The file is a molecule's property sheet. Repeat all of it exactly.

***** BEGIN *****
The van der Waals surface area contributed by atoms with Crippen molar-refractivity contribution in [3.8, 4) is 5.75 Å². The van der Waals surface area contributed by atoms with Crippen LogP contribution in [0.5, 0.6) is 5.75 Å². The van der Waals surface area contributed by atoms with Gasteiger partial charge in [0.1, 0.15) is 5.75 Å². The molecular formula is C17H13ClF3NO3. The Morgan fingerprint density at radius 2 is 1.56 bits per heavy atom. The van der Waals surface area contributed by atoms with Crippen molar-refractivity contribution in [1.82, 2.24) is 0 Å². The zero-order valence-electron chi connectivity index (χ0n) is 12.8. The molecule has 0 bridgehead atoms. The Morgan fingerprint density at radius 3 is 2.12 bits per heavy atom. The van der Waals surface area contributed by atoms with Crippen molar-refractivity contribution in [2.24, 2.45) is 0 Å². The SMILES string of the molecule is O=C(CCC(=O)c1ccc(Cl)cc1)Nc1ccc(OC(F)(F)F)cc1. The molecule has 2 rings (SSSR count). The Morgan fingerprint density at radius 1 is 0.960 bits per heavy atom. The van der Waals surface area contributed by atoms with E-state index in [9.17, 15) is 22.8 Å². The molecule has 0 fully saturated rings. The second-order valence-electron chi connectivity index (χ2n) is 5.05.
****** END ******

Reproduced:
The van der Waals surface area contributed by atoms with Crippen molar-refractivity contribution in [3.8, 4) is 5.75 Å². The van der Waals surface area contributed by atoms with Crippen LogP contribution in [0.5, 0.6) is 5.75 Å². The van der Waals surface area contributed by atoms with Gasteiger partial charge in [0.1, 0.15) is 5.75 Å². The molecular formula is C17H13ClF3NO3. The Morgan fingerprint density at radius 2 is 1.56 bits per heavy atom. The van der Waals surface area contributed by atoms with Crippen molar-refractivity contribution in [1.82, 2.24) is 0 Å². The zero-order valence-electron chi connectivity index (χ0n) is 12.8. The molecule has 0 bridgehead atoms. The Morgan fingerprint density at radius 3 is 2.12 bits per heavy atom. The van der Waals surface area contributed by atoms with Crippen molar-refractivity contribution in [2.24, 2.45) is 0 Å². The SMILES string of the molecule is O=C(CCC(=O)c1ccc(Cl)cc1)Nc1ccc(OC(F)(F)F)cc1. The molecule has 2 rings (SSSR count). The Morgan fingerprint density at radius 1 is 0.960 bits per heavy atom. The van der Waals surface area contributed by atoms with E-state index in [9.17, 15) is 22.8 Å². The molecule has 0 fully saturated rings. The second-order valence-electron chi connectivity index (χ2n) is 5.05.